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$1.5 million for fish and wildlife projects

Twenty-eight research projects supporting fish and wildlife in the Peace region are being funded by the Fish and Wildlife Compensation Program this year. The projects will see a combined $1.

Twenty-eight research projects supporting fish and wildlife in the Peace region are being funded by the Fish and Wildlife Compensation Program this year.

The projects will see a combined $1.5 million in funding through the program, which target fish and wildlife impacted by hydroelectric dam development in the region.

The funding covers a wide range of work, including the restoration of damaged nesting sites, population health assessments of stone sheep, restoring caribou habitat, caribou calf maternity penning, and the ongoing study of kokanee, bull trout, and Arctic grayling in the Williston Reservoir.

One of the projects involved students at Hudson’s Hope school, who made nest boxes for cavity-nesting ducks (buffleheads, mergansers, goldeneyes) that will be installed in the Dinosaur Lake reservoir watershed.

The project was granted $17,606 in funding and is being led by Blackbird Environmental. The company was also granted $72,218 to replace and repair nesting sites in the Parsnip Arm.

“Structures like these are important to the reproductive success of birds when human activity has impacted the natural availability of nesting sites,” said program manager Chelsea Coady.

nest-boxes-dinosaur
Nest boxes made by Hudson's Hope School students, for cavity-nesting ducks (buffleheads, mergansers, goldeneyes) to be installed in the Dinosaur Reservoir Watershed. - Blackbird Environmental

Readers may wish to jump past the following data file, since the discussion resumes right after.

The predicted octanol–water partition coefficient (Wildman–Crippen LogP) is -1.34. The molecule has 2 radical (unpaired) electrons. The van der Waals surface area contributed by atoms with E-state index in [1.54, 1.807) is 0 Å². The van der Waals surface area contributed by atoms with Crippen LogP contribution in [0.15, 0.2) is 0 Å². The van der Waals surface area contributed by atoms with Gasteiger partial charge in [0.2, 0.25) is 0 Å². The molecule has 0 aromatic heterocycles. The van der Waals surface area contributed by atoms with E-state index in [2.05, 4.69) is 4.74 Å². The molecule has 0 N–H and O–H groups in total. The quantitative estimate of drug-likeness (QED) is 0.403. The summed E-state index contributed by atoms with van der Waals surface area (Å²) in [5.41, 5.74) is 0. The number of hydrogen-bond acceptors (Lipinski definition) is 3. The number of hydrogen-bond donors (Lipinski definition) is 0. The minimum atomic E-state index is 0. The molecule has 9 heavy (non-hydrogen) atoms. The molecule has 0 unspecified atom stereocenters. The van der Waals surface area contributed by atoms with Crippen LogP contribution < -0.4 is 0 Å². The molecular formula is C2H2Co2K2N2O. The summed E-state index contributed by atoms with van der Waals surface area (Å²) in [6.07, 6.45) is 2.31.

Scientists are also continuing to study the abundance and distribution of Columbia-origin stocked kokanee spawning populations, and their potential interactions with native kokanee in Williston Reservoir and its tributaries.

The assessment, in its third year of a planned four-year study, will help to determine reproductive potential, age at maturity, and the potential for genetic mixing between non-native and native populations.

“Following the stocking of kokanee in the 1990s, kokanee spawning populations increased dramatically until 2010,” said Coady. “The first two years of this project indicate spawning populations in 2018 and 2019 were lower than in 2010. The data being gathered will help inform future conservation and management actions.”

In total, $8.7 million in funding was awarded this year to 99 projects in the Coastal, Columbia, and Peace regions. Projects are evaluated by local boards.

A full list of projects funded in the Peace can be below: 

 

FWCP - 2020-21 Peace Region Project List by AlaskaHighwayNews on Scribd

Email Managing Editor Matt Preprost at editor@ahnfsj.ca.